Advances and new insights in the neuropathogenesis of dengue infection

Arq Neuropsiquiatr. 2015 Aug;73(8):698-703. doi: 10.1590/0004-282X20150074.


Dengue virus (DENV) infects approximately 390 million persons every year in more than 100 countries. Reports of neurological complications are more frequently. The objective of this narrative review is to bring up the advances in the dengue neuropathogenesis. DENV can access the nervous system through blood-brain barrier disturbance mediated by cytokine. The blood-cerebrospinal fluid (CSF) barrier seems to be also involved, considering the presence of the virus in the CSF of patients with neurological manifestations. As for neurotropism, several studies showed the presence of RNA and viral antigens in brain tissue and CSF in humans. In murine model, different virus mutations were associated to neurovirulence. Despite the advances in the dengue neuropathogenesis, it is still necessary to determine a more appropriate animal model and increase the number of cases of autopsy. The detection of neurovirulence markers may contribute to establish a prognosis, the disease control and vaccine development.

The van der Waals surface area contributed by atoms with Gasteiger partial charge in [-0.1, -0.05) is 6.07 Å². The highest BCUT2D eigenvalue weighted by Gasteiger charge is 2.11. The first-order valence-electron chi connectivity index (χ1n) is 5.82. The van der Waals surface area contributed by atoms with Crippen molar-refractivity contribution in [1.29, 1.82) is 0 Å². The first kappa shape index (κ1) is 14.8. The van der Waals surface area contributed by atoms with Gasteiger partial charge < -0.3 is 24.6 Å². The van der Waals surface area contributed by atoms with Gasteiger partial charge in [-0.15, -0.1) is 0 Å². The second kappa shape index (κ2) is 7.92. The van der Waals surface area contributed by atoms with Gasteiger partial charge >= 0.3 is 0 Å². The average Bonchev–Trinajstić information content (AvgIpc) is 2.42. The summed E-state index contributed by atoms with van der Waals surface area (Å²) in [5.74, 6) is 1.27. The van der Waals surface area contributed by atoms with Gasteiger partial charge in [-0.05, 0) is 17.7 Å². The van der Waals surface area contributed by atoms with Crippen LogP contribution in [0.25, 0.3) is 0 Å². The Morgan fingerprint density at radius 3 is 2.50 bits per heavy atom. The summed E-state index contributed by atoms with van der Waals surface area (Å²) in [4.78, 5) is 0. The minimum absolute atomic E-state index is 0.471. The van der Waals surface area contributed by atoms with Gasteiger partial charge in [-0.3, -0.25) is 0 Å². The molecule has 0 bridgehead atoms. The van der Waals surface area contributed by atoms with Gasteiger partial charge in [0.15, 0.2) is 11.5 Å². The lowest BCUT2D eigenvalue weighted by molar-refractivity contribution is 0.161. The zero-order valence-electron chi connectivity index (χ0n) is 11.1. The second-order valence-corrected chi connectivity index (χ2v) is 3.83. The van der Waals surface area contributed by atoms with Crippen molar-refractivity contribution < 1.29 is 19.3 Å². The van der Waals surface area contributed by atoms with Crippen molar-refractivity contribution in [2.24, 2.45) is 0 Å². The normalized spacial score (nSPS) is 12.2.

Publication types

  • Research Support, Non-U.S. Gov't
  • Review

MeSH terms

  • Animals
  • Central Nervous System / virology
  • Central Nervous System Diseases / virology*
  • Dengue / complications*
  • Dengue / virology
  • Dengue Virus* / genetics
  • Disease Models, Animal
  • Humans
  • Medical Illustration
  • Mutation